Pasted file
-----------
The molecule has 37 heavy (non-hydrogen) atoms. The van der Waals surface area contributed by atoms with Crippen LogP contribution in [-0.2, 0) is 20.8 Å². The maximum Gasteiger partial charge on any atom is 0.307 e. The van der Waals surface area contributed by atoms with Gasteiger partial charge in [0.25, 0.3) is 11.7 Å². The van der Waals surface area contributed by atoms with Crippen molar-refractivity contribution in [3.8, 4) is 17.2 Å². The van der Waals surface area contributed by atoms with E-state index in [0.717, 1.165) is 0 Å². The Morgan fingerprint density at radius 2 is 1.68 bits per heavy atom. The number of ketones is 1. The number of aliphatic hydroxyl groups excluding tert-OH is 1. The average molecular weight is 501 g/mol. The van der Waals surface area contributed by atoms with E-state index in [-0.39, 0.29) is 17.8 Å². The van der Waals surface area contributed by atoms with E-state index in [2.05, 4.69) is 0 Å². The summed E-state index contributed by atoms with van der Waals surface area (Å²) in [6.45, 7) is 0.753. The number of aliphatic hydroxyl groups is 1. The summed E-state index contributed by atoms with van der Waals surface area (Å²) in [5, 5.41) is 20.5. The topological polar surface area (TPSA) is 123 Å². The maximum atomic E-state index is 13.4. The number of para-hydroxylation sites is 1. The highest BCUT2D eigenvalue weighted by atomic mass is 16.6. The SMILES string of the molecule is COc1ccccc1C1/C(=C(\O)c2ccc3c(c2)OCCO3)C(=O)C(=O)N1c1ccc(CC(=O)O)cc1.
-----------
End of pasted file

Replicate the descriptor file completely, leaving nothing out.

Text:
The molecule has 37 heavy (non-hydrogen) atoms. The van der Waals surface area contributed by atoms with Crippen LogP contribution in [-0.2, 0) is 20.8 Å². The maximum Gasteiger partial charge on any atom is 0.307 e. The van der Waals surface area contributed by atoms with Gasteiger partial charge in [0.25, 0.3) is 11.7 Å². The van der Waals surface area contributed by atoms with Crippen molar-refractivity contribution in [3.8, 4) is 17.2 Å². The van der Waals surface area contributed by atoms with E-state index in [0.717, 1.165) is 0 Å². The Morgan fingerprint density at radius 2 is 1.68 bits per heavy atom. The number of ketones is 1. The number of aliphatic hydroxyl groups excluding tert-OH is 1. The average molecular weight is 501 g/mol. The van der Waals surface area contributed by atoms with E-state index in [-0.39, 0.29) is 17.8 Å². The van der Waals surface area contributed by atoms with E-state index in [2.05, 4.69) is 0 Å². The summed E-state index contributed by atoms with van der Waals surface area (Å²) in [6.45, 7) is 0.753. The number of aliphatic hydroxyl groups is 1. The summed E-state index contributed by atoms with van der Waals surface area (Å²) in [5, 5.41) is 20.5. The topological polar surface area (TPSA) is 123 Å². The maximum atomic E-state index is 13.4. The number of para-hydroxylation sites is 1. The highest BCUT2D eigenvalue weighted by atomic mass is 16.6. The SMILES string of the molecule is COc1ccccc1C1/C(=C(\O)c2ccc3c(c2)OCCO3)C(=O)C(=O)N1c1ccc(CC(=O)O)cc1.